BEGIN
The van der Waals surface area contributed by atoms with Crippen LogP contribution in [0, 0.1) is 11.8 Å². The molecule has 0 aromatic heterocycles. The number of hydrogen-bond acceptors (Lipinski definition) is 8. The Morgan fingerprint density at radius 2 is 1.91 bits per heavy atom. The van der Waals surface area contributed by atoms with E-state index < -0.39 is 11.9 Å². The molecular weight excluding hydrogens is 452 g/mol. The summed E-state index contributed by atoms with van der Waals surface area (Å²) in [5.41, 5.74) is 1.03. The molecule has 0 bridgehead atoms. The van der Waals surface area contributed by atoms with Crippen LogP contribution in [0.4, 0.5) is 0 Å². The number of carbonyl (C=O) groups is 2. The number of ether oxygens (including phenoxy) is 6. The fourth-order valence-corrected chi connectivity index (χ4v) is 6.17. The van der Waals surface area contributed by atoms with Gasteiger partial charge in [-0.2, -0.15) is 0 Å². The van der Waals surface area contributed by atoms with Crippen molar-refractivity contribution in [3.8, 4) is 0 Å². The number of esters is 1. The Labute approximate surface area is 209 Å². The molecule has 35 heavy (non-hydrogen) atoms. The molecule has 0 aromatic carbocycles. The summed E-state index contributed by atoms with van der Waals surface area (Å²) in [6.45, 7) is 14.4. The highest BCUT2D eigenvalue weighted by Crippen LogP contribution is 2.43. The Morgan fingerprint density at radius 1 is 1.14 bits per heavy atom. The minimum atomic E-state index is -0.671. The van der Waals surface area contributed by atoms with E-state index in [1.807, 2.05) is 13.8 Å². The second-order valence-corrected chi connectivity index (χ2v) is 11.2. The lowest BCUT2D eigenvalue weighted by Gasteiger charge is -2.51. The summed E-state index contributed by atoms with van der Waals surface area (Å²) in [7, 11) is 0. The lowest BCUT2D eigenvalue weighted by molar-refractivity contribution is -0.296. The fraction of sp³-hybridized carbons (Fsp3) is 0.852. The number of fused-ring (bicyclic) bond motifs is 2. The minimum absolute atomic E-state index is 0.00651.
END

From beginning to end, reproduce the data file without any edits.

The van der Waals surface area contributed by atoms with Crippen LogP contribution in [0, 0.1) is 11.8 Å². The molecule has 0 aromatic heterocycles. The number of hydrogen-bond acceptors (Lipinski definition) is 8. The Morgan fingerprint density at radius 2 is 1.91 bits per heavy atom. The van der Waals surface area contributed by atoms with E-state index < -0.39 is 11.9 Å². The molecular weight excluding hydrogens is 452 g/mol. The summed E-state index contributed by atoms with van der Waals surface area (Å²) in [5.41, 5.74) is 1.03. The molecule has 0 bridgehead atoms. The van der Waals surface area contributed by atoms with Crippen LogP contribution in [0.4, 0.5) is 0 Å². The number of carbonyl (C=O) groups is 2. The number of ether oxygens (including phenoxy) is 6. The fourth-order valence-corrected chi connectivity index (χ4v) is 6.17. The van der Waals surface area contributed by atoms with Gasteiger partial charge in [-0.2, -0.15) is 0 Å². The van der Waals surface area contributed by atoms with Crippen molar-refractivity contribution in [3.8, 4) is 0 Å². The number of esters is 1. The Labute approximate surface area is 209 Å². The molecule has 35 heavy (non-hydrogen) atoms. The molecule has 0 aromatic carbocycles. The summed E-state index contributed by atoms with van der Waals surface area (Å²) in [6.45, 7) is 14.4. The highest BCUT2D eigenvalue weighted by Crippen LogP contribution is 2.43. The Morgan fingerprint density at radius 1 is 1.14 bits per heavy atom. The minimum atomic E-state index is -0.671. The van der Waals surface area contributed by atoms with E-state index in [1.807, 2.05) is 13.8 Å². The second-order valence-corrected chi connectivity index (χ2v) is 11.2. The lowest BCUT2D eigenvalue weighted by Gasteiger charge is -2.51. The summed E-state index contributed by atoms with van der Waals surface area (Å²) in [7, 11) is 0. The lowest BCUT2D eigenvalue weighted by molar-refractivity contribution is -0.296. The fraction of sp³-hybridized carbons (Fsp3) is 0.852. The number of fused-ring (bicyclic) bond motifs is 2. The minimum absolute atomic E-state index is 0.00651.